Religion Today

Wednesday, April 04, 2007

Religions: Which is better, education or ignorance?

Americans’ ignorance of religion and what to do about it was a big topic in March. At the beginning of the month, the media hyped Stephen Prothero’s new book “Religious Literacy: What every American Needs to Know—and Doesn’t.” Then mid-March saw Time Magazine’s feature story “The Case for Teaching the Bible,” by David Van Biema. Finally, on the month’s last day, Stanley Fish responded to Van Biema with a New York Times column titled “Religion without Truth.” Although Fish does not address Prothero directly, the two clash swords on the question of whether it is possible to educate people about religion.

Stephen Prothero, chair of the religion department at Boston University, opens his book by describing results from religion literacy surveys. He observes that less than half of American adults can name one of the four gospels or the first book of the Bible. Most people surveyed believe Jesus was born in Jerusalem. Evangelicals do only slightly better than the general populace: 44% can recognize a phrase from Jesus’ Sermon on the Mount (“Blessed are the poor in spirit, for theirs is the kingdom of God”) as opposed to 37% of other people surveyed. But in a recent Gallup poll, fewer born-again teen-agers knew that Paul was blinded during a vision on the way to Damascus than did students attending private schools.

When the subject changes from the Bible to Christian history, the results are worse. And when other world religions are brought into the picture, poll respondents know even less.

Given this woeful lack of religious knowledge in an age when religions and religious rhetoric seem to dominate public discussion and international events, Prothero argues that Americans need to improve their knowledge of religious matters. Most importantly, what is needed is a return of religion to the K-12 classroom. This should happen in the form of academic education about world religions, rather than as a platform for proselytizing or catechism.

This is where Van Biema’s article comes in. He explores various schools’ attempts to teach about the Bible in a balanced manner without advocacy. He finds some teachers manage to do it successfully. His essay ends by calling for the expansion of education about the Bible and religions.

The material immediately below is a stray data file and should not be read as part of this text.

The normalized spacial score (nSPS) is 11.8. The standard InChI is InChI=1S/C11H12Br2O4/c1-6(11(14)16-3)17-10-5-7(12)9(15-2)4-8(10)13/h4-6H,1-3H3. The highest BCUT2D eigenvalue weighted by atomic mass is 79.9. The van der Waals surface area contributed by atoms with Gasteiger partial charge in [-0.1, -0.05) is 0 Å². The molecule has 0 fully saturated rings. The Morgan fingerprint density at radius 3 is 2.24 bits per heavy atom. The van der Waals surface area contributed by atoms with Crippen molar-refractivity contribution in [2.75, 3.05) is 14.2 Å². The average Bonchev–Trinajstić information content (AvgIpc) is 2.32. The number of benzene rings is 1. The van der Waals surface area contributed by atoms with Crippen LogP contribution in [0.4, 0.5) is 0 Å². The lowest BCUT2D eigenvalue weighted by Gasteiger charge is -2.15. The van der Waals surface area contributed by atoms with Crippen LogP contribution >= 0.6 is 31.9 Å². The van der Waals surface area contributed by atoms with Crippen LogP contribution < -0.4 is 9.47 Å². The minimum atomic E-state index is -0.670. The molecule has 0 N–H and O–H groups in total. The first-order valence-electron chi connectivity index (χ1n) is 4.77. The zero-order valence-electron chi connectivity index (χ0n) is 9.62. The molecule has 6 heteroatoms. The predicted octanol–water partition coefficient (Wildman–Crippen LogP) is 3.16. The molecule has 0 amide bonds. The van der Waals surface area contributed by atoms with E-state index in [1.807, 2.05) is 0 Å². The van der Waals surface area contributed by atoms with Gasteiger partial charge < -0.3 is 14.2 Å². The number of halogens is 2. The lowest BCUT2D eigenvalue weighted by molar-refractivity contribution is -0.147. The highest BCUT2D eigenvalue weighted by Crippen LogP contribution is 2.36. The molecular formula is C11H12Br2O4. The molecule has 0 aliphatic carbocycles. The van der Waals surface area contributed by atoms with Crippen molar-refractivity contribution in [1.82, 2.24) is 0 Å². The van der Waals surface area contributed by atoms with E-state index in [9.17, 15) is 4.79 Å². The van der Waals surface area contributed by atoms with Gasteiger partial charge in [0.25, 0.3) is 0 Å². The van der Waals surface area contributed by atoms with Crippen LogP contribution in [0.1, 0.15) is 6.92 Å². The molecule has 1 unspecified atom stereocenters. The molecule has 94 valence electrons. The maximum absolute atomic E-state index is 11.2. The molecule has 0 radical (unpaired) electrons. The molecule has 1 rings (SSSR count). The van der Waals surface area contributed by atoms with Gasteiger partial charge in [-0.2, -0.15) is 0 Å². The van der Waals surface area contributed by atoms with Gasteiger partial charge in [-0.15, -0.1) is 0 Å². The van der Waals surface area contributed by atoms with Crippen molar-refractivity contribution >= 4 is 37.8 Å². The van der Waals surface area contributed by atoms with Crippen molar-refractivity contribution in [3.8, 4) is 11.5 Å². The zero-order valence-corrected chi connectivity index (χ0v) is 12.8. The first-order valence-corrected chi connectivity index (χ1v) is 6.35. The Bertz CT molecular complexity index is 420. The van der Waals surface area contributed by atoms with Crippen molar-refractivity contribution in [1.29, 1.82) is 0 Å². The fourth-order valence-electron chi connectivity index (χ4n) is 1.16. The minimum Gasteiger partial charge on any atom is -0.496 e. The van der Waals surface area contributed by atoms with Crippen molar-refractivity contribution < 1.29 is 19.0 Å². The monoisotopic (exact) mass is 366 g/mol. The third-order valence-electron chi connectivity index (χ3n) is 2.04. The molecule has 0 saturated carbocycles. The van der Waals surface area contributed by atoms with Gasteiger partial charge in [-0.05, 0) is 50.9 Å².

The crux of both Prothero’s and Van Biema’s call for the reintroduction of education about religions into public schools is that the subject be taught by bracketing the religions’ (and the Bible’s) truth claims. All religions claim to present the truth about ultimate reality, about God(s), creation, and the place of humanity in it. The problem is that these claims differ. Indeed, they differ among most denominations of Christianity. To prevent continual squabbling about which religion’s claims are correct (an irresolvable debate), the class would teach about what different religions (or branches of a single religion) believe, but not address the question of whether or not those beliefs were true.

Stanley Fish leaps in at this point, roundly criticizing Van Biema and Prothero for gutting the heart of Judaism and Christianity. It is the truth claims of these religions, Fish argues, that give each its identity. “Take them away and all you have is an empty shell….If you’re going to cut the heart out of it, why study it at all?”

At first reading, Fish’s argument resonates strongly. But upon further consideration it fails to add up.

First, all religions claim the truth. If we extended Fish’s logic and studied none of them, then we would never understand a sizeable portion of human belief, action and knowledge. Since religion is one of the three most influential forces in human decision making (along with family and finances), that leaves a lot of ignorance about what motivates human beings.

Second, Fish misunderstands Prothero and Van Biema when they talk about avoiding the question of truth claims. Fish holds up truth claims in general as the problem. Not so. What is bracketed out is the consideration of whether to assent or dissent from those claims. Fish fears the mere existence of calls for belief, while the academic study of religion embraces those calls. It sees in them the essence of a religion and races to study them, to understand the specifics of what people are being called to agree with. But it holds that one can study truth claims without having to address the question of believe in them.

In this world daily news reports reveal how religions and religious people impact our lives, the survival of our children depends on understanding the world’s religions, both at home and abroad. We should find ways to educate our children in the beliefs and practices of the world’s religions, as well as their own.


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